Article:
Augmented reality also gives a surgeon an extra tool to find problems that previous tests would miss. They can catch diseases while in the early stages before aggressive measures have to be taken: One particular type of surgery where this is a game-changer is brain surgery. This area of the anatomy is so sensitive that one wrong move could be devastating. There are many blood vessels, and other delicate tissues operating on the brain can be difficult. Using augmented reality, a surgeon can superimpose a scan of a patient’s brain to the real view he is seeing through the goggles then navigate his steps, knowing where and how to proceed.

Using AR In Emergency Situations

Paramedics and emergency room physicians can utilize augmented reality in critical situations when a patient needs help immediately. Instead of thumbing through a patient’s chart, whether it is paper or online, they can summon the information they need immediately through the AR glasses and see directly on the person’s body where there might be issues that will need to be addressed while treating them. It will indicate any artificial prosthetics, parts of the body that might have a defect or are monitored for anomalies, or health situations that might affect what services emergency personnel might provide. This gives the patient a better chance of survival when every piece of information is available and used instantly.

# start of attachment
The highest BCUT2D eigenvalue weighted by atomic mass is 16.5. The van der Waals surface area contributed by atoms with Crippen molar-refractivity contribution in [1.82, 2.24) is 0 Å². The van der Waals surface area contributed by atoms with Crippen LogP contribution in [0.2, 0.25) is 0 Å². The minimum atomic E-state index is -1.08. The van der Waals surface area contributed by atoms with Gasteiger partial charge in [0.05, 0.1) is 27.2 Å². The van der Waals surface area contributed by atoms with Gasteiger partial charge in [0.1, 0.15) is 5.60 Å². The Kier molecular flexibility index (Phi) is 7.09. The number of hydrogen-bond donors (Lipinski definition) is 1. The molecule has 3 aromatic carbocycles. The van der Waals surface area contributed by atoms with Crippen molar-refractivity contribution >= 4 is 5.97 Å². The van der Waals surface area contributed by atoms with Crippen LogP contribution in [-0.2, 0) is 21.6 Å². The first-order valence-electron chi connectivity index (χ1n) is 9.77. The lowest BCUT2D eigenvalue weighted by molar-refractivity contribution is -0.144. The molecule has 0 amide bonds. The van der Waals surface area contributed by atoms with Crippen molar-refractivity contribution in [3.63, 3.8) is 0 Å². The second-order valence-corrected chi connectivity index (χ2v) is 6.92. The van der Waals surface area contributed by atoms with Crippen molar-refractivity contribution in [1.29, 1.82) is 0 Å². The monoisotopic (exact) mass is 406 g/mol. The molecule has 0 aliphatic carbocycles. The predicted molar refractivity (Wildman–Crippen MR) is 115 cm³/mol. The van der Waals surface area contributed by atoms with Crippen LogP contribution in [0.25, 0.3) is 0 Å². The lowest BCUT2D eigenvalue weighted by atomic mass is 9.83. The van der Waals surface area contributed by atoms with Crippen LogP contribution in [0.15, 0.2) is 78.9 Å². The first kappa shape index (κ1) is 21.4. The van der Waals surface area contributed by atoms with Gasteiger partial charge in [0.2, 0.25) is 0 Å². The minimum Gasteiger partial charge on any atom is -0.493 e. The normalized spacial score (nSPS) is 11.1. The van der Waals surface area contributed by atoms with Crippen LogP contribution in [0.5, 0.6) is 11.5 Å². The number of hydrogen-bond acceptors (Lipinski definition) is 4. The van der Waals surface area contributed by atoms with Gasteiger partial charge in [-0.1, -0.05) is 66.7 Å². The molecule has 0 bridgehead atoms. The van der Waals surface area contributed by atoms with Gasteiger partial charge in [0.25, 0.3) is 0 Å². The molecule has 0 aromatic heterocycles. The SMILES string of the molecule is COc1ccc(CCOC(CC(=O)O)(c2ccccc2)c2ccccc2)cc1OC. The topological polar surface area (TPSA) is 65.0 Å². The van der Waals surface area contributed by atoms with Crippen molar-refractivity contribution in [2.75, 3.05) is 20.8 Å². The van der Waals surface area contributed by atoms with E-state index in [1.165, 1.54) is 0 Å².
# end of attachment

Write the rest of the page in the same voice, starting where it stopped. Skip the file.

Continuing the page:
This can also be applied when the situation involves a broken bone that must be set. The doctor who is treating the patient can use the x-ray image taken and call it up on the headset that he wears. Through it, he can see the fractured bone and where specifically it lays within the patient. The physician can provide complete care since he will know what spot needs to be set and whether more intensive treatment such as surgery to set the bones with a pin must occur. There has been software designed to move the scan with the patient’s movements, making the doctor’s actions reliable even if the person has moved into another position.